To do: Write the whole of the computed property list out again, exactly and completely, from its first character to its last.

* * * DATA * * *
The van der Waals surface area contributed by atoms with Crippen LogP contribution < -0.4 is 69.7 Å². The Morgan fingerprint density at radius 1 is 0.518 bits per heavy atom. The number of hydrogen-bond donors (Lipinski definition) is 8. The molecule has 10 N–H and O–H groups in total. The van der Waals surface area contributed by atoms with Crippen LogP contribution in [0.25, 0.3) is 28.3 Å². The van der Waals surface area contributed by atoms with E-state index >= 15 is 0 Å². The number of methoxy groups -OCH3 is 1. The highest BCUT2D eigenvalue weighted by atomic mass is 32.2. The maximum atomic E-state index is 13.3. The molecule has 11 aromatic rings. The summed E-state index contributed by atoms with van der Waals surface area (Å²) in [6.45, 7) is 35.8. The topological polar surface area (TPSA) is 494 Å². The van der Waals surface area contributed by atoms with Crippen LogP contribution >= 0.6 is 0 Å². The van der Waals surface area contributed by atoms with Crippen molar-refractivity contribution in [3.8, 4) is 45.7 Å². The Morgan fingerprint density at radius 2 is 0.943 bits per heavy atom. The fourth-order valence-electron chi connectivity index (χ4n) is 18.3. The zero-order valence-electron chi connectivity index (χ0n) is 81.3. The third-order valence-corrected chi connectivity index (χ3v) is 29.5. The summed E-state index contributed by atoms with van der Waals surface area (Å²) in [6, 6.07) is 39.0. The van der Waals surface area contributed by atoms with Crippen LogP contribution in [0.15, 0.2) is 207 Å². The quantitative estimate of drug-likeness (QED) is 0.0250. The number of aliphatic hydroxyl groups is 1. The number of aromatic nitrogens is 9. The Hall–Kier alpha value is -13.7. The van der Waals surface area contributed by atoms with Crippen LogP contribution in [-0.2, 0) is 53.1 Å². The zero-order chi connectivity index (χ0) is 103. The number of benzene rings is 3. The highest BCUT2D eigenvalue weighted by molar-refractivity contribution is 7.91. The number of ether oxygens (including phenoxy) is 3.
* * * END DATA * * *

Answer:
The van der Waals surface area contributed by atoms with Crippen LogP contribution < -0.4 is 69.7 Å². The Morgan fingerprint density at radius 1 is 0.518 bits per heavy atom. The number of hydrogen-bond donors (Lipinski definition) is 8. The molecule has 10 N–H and O–H groups in total. The van der Waals surface area contributed by atoms with Crippen LogP contribution in [0.25, 0.3) is 28.3 Å². The van der Waals surface area contributed by atoms with E-state index >= 15 is 0 Å². The number of methoxy groups -OCH3 is 1. The highest BCUT2D eigenvalue weighted by atomic mass is 32.2. The maximum atomic E-state index is 13.3. The molecule has 11 aromatic rings. The summed E-state index contributed by atoms with van der Waals surface area (Å²) in [6.45, 7) is 35.8. The topological polar surface area (TPSA) is 494 Å². The van der Waals surface area contributed by atoms with Crippen LogP contribution >= 0.6 is 0 Å². The van der Waals surface area contributed by atoms with Crippen molar-refractivity contribution in [3.8, 4) is 45.7 Å². The Morgan fingerprint density at radius 2 is 0.943 bits per heavy atom. The fourth-order valence-electron chi connectivity index (χ4n) is 18.3. The zero-order valence-electron chi connectivity index (χ0n) is 81.3. The third-order valence-corrected chi connectivity index (χ3v) is 29.5. The summed E-state index contributed by atoms with van der Waals surface area (Å²) in [6, 6.07) is 39.0. The van der Waals surface area contributed by atoms with Crippen LogP contribution in [0.15, 0.2) is 207 Å². The quantitative estimate of drug-likeness (QED) is 0.0250. The number of aliphatic hydroxyl groups is 1. The number of aromatic nitrogens is 9. The Hall–Kier alpha value is -13.7. The van der Waals surface area contributed by atoms with Crippen LogP contribution in [-0.2, 0) is 53.1 Å². The zero-order chi connectivity index (χ0) is 103. The number of benzene rings is 3. The highest BCUT2D eigenvalue weighted by molar-refractivity contribution is 7.91. The number of ether oxygens (including phenoxy) is 3.